Troponin release is common during critical illness. We hypothesized that there was an association between cardiac troponin T (cTnT) and biomarkers of systemic inflammation and ventricular dilatation.Methods:
In an observational prospective cohort study, we enrolled consecutive adult patients admitted for noncardiac reasons to the intensive care unit (ICU) in two tertiary care centers. We measured cTnT, C-reactive protein (CRP), interleukin-6 (IL-6), procalcitonin (PCT), and N-terminal pro brain natriuretic peptide (NT-proBNP) daily in the first week, and on alternate days in the second week. Using a peak cTnT cutoff ≥15 ng/L and concomitant changes on electrocardiogram, patients were categorized as “definite myocardial infarction (MI),” “possible MI,” “cTnT rise only,” or “no cTnT rise.” Within each group, associations between CRP, IL-6, PCT, NT-proBNP, and cTnT were investigated using mixed effect models.Results:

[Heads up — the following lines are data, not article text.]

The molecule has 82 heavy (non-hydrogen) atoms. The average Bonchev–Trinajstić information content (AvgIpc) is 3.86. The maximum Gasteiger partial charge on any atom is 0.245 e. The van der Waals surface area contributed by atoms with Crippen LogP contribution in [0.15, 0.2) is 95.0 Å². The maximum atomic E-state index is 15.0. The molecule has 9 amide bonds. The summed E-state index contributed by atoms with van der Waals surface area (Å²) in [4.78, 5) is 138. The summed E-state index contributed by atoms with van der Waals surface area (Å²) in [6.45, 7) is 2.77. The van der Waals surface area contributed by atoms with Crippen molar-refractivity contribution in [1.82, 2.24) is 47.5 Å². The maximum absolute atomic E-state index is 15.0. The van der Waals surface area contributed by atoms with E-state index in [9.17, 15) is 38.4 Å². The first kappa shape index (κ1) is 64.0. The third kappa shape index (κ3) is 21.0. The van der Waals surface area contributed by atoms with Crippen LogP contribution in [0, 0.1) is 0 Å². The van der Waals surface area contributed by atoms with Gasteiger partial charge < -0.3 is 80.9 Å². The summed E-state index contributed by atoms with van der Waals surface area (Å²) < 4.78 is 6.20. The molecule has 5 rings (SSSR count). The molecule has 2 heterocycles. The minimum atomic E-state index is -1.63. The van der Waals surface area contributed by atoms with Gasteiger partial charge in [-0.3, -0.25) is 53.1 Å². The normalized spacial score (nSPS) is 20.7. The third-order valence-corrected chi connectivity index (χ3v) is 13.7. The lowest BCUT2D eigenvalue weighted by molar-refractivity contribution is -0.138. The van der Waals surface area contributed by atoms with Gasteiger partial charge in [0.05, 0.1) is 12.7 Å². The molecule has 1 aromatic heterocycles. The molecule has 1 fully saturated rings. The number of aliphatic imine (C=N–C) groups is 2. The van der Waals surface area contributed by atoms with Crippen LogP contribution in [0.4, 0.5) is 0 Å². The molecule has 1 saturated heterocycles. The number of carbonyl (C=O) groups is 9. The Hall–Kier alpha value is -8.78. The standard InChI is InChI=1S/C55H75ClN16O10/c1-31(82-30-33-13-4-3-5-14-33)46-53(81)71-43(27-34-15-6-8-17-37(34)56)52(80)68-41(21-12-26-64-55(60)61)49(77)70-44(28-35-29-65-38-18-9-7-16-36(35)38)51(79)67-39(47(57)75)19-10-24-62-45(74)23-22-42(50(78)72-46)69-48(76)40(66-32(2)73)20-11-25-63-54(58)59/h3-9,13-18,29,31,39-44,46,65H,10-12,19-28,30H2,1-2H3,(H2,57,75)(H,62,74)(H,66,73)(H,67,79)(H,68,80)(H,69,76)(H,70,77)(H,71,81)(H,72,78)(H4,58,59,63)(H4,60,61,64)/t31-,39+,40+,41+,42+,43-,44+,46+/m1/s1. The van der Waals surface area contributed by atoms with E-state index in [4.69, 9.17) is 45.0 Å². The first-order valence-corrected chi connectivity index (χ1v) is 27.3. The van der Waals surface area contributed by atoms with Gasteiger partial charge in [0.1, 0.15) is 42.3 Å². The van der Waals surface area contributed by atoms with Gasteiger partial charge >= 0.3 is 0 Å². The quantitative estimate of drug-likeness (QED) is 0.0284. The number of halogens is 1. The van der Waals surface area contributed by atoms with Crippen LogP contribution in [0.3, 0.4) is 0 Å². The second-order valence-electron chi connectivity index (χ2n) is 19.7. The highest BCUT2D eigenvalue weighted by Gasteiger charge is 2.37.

One hundred seventy-two patients were included in the analysis of whom 84% had a cTnT rise ≥15 ng/L. Twenty-one patients (12%) had a definite MI, 51 (30%) had a possible MI, and 73 (42%) had a cTnT rise only. At the time of peak cTnT, 71% of patients were septic and 67% were on vasopressors.Results:
Multivariable analysis showed a significant association between cTnT and IL-6 in all patients with a cTnT rise independent of age, gender, renal function, and cardiovascular risk factors. In patients without a definite MI, cTnT levels were significantly associated with PCT and NT-proBNP values. In patients without elevated cTnT levels, there was no associated NT-proBNP rise.Conclusions:
In ICU patients admitted for non-cardiac reasons, serial cTnT levels were independently associated with markers of systemic inflammation and NT-proBNP.